For layouts built previously in the block editor, things should remain the same. One caveat to note is any custom blocks that were included as part of your old theme. The same goes for any block plugins you’re considering removing from your installation. These changes may have unintended consequences.
Layouts built with Elementor or other page builder plugins should also continue to work – provided you keep the plugin. If you want to switch to the block editor, there will be some additional work involved.
Finally, layouts that rely on custom templates and/or custom fields must also be accounted for. Custom field data often needs to be part of a theme template. In that case, you will need to move the necessary code to the new theme or use the fields within a custom block.
Keeping Track of Content Changes and Additions
Websites that are constantly being updated are a particular challenge. If your redesign work is running on a separate WordPress installation, there may be an inconsistency with the content on the production site.
The risk here is that new or recently edited content will be lost on the redesigned site. This can lead to a lot of extra work after the site’s launch – when you realize what’s missing.
It’s something to keep in mind when working on a content heavy site. Fortunately, there are many ways to manage content synchronization between environments. Database exports, plugins, and version control systems like Git come to mind.
Those Scattered Bits of Data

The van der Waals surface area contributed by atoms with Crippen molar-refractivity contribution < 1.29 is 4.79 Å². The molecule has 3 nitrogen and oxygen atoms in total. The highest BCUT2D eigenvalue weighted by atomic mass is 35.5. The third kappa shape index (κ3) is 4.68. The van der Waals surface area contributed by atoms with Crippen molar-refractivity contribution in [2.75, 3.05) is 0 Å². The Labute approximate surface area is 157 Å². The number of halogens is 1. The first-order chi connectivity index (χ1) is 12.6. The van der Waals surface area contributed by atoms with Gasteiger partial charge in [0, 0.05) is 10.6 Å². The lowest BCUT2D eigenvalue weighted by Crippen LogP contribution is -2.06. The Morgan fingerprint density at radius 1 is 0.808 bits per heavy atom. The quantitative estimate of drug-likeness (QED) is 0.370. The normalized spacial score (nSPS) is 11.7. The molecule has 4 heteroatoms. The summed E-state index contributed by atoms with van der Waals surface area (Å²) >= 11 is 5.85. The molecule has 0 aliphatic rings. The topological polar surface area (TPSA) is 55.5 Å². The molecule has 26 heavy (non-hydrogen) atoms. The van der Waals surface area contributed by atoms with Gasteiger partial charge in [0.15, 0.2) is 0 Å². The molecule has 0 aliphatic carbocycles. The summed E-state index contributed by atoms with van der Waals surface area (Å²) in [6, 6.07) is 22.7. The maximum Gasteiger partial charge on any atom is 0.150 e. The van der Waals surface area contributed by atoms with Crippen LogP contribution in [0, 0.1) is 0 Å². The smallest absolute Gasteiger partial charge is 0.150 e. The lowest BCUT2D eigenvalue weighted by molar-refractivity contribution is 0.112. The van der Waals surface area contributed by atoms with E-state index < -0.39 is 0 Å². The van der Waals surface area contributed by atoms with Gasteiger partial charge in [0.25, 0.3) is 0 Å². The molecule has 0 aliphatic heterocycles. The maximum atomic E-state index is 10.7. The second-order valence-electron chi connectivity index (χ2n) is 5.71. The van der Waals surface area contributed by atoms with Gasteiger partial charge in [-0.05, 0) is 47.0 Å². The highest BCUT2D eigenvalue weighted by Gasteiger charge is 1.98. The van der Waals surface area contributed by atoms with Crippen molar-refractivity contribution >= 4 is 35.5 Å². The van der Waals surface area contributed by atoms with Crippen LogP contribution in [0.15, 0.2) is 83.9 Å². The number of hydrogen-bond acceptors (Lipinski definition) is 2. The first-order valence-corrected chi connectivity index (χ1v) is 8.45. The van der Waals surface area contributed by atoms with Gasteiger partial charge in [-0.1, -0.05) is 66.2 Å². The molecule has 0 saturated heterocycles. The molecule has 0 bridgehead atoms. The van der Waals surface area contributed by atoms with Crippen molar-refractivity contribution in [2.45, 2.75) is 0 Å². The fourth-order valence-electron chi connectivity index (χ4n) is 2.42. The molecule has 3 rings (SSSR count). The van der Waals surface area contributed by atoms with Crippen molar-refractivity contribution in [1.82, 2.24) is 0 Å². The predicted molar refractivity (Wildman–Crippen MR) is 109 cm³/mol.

For better or worse, many WordPress themes contain theme-specific data. And while they add some convenience to non-technical users, they are not very portable. This makes them easy to miss when redesigning your website.
Themes that use the WordPress Customizer or have a custom settings panel are excellent examples. Note any items you want to replicate or data you will need to access. From there, create a plan to move it to the new location.
This also applies to any custom code snippets associated with your old theme
functions.php file. Some critical functionality could be buried inside. While it’s easy enough to copy and paste it into the new theme, adding this code to a custom plugin is a better solution for the future.
When building custom themes, it’s common practice to add CSS to the theme’s stylesheet. For example, you might create styles that match a calendar plugin with your branding. They must be replicated within your new theme if you wish to continue using them.
Redesign Your WordPress Website Without the Drama
There are many components to a WordPress website – and not all of them are easily visible. So it’s easy to miss a thing or two during a redesign. But almost any of these potential pitfalls can be avoided.
The path to a drama-free redesign starts with a detailed look at the current website. Browse through plugins, templates, and site settings. Look for theme-specific details and code snippets that you need to keep.
Study the current structure of the subject and consider how it might change. Finally, create a plan to ensure you don’t lose any new or edited content in the process.
I hope the steps above help take some of the stress out of your redesign project. That way, you can focus on building the best possible website.